Kansas Wildlife Federation

Tuesday, July 26 2005

2005 Outdoor Skills Camp!

Filed under: — Dan @ 07:42pm

If you’re between 12-18 years old - or if you know a budding outdoorsmen who is - then take this opportunity to get involved with KWF’s Outdoor Skills Camp for 2005.

Outdoor Skills Camp is a program to develop young people into being better hunters, anglers, and furharvesters. OSC features small groups and expert instruction. Since every attendee must be accompanied by an adult, it makes for an ideal weekend for father and sons - or fathers and daughters.

Classes will be held in wildlife habitat management, furharvesting, wingshooting, fishing, wild turkey hunting, and more. The intensive nature of the classes guarantees that youngsters will come away with a deepened passion and expertise.

Outdoor Skills Camp will be held at Rock Springs 4-H Camp, which is south of Junction City, and the camp is on October 1-2.

For more information, or to enroll, call Charlie Lee at (785) 532-5734.

Tuesday, July 19 2005

Bird dog breeders threatened by Senator Santorum

Filed under: — Dan @ 01:55pm

If you don’t visit the US Sportsmen’s Alliance webpage, take a second now to go over and add it to your favorites. The USSA is a consortium of sportsmen’s organizations that keep an eye on the national scene for trends and legislative threats that could keep sportsmen out of the outdoors.

And proving once again that it’s not just Democrats who threaten outdoorsmen, the USSA is urging you to contact your national Senator, and urge him or her to reject SB 1139, a bill floated by Sen. Rick Santorum (R-Pennsylvania. ) In typical federal fashion, SB 1139 takes a perceived problem and solves it by attacking people who have nothing to do with the problem in the first place. (Gun owners should be familiar with this drill by now.)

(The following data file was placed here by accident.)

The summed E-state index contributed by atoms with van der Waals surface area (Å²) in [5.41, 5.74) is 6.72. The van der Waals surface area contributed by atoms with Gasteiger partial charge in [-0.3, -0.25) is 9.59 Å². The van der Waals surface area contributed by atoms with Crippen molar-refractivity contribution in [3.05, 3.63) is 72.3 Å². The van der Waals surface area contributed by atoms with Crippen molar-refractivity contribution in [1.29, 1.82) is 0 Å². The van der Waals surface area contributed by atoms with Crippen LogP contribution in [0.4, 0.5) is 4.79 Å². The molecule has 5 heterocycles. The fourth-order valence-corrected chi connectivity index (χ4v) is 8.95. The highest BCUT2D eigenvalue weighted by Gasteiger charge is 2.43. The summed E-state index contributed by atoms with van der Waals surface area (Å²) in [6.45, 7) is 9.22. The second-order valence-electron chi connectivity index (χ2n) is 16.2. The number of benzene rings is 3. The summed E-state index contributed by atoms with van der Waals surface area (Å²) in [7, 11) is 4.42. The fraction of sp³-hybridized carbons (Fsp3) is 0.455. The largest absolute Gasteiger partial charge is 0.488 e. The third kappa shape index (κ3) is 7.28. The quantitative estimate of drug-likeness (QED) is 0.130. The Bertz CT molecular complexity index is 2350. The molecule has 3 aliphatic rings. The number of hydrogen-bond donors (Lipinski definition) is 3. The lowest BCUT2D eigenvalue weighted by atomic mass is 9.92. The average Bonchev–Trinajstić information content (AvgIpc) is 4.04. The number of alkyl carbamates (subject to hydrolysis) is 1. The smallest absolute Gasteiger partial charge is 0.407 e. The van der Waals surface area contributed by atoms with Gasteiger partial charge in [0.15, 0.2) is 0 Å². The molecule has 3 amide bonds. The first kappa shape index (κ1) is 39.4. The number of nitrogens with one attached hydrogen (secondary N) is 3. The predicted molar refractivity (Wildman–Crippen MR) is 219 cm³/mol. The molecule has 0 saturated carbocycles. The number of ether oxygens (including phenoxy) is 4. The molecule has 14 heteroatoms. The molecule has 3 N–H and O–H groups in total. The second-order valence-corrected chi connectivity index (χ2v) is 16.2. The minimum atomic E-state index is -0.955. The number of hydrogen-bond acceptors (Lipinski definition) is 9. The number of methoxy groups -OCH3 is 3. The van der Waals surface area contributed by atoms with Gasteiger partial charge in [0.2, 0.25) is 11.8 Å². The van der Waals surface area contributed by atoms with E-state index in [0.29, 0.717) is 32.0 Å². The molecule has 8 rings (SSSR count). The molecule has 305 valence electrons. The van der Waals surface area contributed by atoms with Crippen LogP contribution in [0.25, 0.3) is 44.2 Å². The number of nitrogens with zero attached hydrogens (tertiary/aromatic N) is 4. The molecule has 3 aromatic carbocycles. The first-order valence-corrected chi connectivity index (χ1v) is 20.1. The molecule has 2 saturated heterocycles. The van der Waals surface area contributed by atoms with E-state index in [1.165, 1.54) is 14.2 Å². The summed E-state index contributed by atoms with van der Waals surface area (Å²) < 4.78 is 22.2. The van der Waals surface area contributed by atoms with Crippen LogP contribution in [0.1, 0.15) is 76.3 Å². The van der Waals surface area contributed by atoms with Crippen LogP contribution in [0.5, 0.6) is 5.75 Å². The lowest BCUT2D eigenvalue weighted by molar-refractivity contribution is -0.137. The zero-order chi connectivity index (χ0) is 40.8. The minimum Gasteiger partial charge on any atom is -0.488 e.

If you breed or buy bird dogs, you need to know about this bill. Take a look, and if you need to get the number for Sam Brownback or Pat Roberts, give us a call at 785-232-3238.

Friday, July 15 2005

Summertime: Out on the water

Filed under: — Dan @ 09:10pm

With the July heat, it’s a great time to get out to the great lakes in Kansas. A couple of stories to keep in mind:

We’ve said it before, and we’ll probably say it again, but Milford Lake is one of the country’s best fisheries and recreational areas. This story by Michael Pearce in the Wichita Eagle talks about how these are the good old days for Milford.

If you’re taking kids out on the water, keep in mind that Kansas law now requires children under 12 to have a life jacket on while boating. Of course, you shouldn’t neet a law to tell you that. Getting killed on the water isn’t hard, and this story from the Pratt Tribune goes into detail as to how easy it’s been for people to get killed while trying to retrieve rubber rafts. 703 people died in boating mishaps last year, and 85% weren’t wearing life jackets.

Tuesday, July 12 2005

Public lands: keeping wildlife habitat intact

Filed under: — Dan @ 12:53pm

One of the slogans in Kansas is “private land in private hands.” There’s a proud tradition of independence and good stewardship reflected in that sentiment.